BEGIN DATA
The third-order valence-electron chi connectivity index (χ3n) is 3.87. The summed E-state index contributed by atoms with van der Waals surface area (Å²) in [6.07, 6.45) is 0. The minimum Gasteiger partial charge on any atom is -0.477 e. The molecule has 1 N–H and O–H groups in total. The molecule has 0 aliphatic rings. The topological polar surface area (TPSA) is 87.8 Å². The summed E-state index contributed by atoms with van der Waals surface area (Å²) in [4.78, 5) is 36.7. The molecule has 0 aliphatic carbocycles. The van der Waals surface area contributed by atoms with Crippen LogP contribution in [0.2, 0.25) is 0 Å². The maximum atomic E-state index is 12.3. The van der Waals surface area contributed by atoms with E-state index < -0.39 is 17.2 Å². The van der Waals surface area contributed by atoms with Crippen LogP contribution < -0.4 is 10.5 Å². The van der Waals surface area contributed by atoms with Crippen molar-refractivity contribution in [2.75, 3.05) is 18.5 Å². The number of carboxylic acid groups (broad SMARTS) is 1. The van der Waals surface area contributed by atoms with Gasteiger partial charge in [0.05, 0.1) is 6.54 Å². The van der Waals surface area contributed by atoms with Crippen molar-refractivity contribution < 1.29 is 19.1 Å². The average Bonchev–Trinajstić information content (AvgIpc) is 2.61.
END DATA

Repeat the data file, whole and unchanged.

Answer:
The third-order valence-electron chi connectivity index (χ3n) is 3.87. The summed E-state index contributed by atoms with van der Waals surface area (Å²) in [6.07, 6.45) is 0. The minimum Gasteiger partial charge on any atom is -0.477 e. The molecule has 1 N–H and O–H groups in total. The molecule has 0 aliphatic rings. The topological polar surface area (TPSA) is 87.8 Å². The summed E-state index contributed by atoms with van der Waals surface area (Å²) in [4.78, 5) is 36.7. The molecule has 0 aliphatic carbocycles. The van der Waals surface area contributed by atoms with Crippen LogP contribution in [0.2, 0.25) is 0 Å². The maximum atomic E-state index is 12.3. The van der Waals surface area contributed by atoms with E-state index < -0.39 is 17.2 Å². The van der Waals surface area contributed by atoms with Crippen LogP contribution < -0.4 is 10.5 Å². The van der Waals surface area contributed by atoms with Crippen molar-refractivity contribution in [2.75, 3.05) is 18.5 Å². The number of carboxylic acid groups (broad SMARTS) is 1. The van der Waals surface area contributed by atoms with Gasteiger partial charge in [0.05, 0.1) is 6.54 Å². The van der Waals surface area contributed by atoms with Crippen molar-refractivity contribution < 1.29 is 19.1 Å². The average Bonchev–Trinajstić information content (AvgIpc) is 2.61.